While there are accessibility obstacles that can be mitigated by hardware and software applications, some obstacles can only be remedied by creating a thoughtful website design.

screen shot of ergo in demand dot com

Take a look at this website for Ergo In Demand. This screen shot shows a flawed website design. To begin with, there are two product navigational bars. No hardware or software solution can mitigate the confusion that elderly users may experience because of this. Navigational crises can only be solved by the designer by creating a logical layout and hierarchy for all navigational links.

Second, take a look at the last row of links in the top, horizontal navigation bar. In the screen shot presented here the white textual links flow into the main body which is also white. When viewing this website in your own browser, you may not encounter this program. The variance here is caused by a lack of strict font-size and/or font-weight values set by the designer. While there is an argument in favor of allowing such variations so that users can adjust the text size for themselves, try designing a website so that such adjustments are not needed. This way, the designer maintains a greater level of control over the layout of the page.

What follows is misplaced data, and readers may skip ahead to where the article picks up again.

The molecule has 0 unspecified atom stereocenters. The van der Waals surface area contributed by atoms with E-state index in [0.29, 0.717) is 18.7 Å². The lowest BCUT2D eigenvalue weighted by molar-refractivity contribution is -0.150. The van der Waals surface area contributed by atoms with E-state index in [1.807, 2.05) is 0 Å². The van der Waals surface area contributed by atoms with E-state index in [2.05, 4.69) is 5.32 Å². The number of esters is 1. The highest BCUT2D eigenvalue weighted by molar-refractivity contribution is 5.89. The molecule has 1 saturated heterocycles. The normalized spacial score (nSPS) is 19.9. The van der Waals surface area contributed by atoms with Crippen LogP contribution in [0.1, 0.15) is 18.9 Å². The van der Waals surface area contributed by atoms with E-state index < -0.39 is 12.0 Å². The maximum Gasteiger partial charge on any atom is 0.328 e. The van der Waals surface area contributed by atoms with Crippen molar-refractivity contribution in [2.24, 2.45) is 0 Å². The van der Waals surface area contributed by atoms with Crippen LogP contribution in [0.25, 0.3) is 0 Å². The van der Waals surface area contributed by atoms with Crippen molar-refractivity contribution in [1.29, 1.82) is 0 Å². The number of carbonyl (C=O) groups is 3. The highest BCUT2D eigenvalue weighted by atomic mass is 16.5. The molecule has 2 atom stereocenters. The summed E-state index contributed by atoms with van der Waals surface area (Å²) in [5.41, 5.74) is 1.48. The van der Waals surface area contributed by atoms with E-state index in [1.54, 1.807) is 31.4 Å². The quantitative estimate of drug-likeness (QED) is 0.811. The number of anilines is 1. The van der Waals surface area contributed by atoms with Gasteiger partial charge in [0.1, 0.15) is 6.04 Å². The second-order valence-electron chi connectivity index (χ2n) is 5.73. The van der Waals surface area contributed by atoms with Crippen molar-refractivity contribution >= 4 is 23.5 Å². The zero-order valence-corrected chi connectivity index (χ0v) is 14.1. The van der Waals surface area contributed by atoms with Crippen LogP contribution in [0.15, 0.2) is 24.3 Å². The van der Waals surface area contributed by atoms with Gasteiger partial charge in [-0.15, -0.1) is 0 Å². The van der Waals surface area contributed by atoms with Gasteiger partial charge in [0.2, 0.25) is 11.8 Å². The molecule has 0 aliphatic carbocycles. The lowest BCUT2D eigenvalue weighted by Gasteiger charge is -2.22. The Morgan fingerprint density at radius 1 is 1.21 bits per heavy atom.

If a designer feels compelled to give control over font-size and color/contract to the user, the NIH Senior Health gives an example of how to accomplish this goal while providing a simple, easy-to-learn interface.

screen shot of N I H dot gov
Using cascading stylesheets and Javascript, the designer has allowed users to control the text size, the contrast, and has also allowed users to access a type of screen reader. All of these controls are available in a toolbar located at the top of the page. Take a look at the full site and play around with the text size. Notice how the overall layout and design principles are not affected by these changes. The screen reader enables users to hear audio output for all textual elements simply by placing the cursor over the desired item. Furthermore, the screen reader lets the user know where s/he has navigated to by repeating the navigational sequence of events.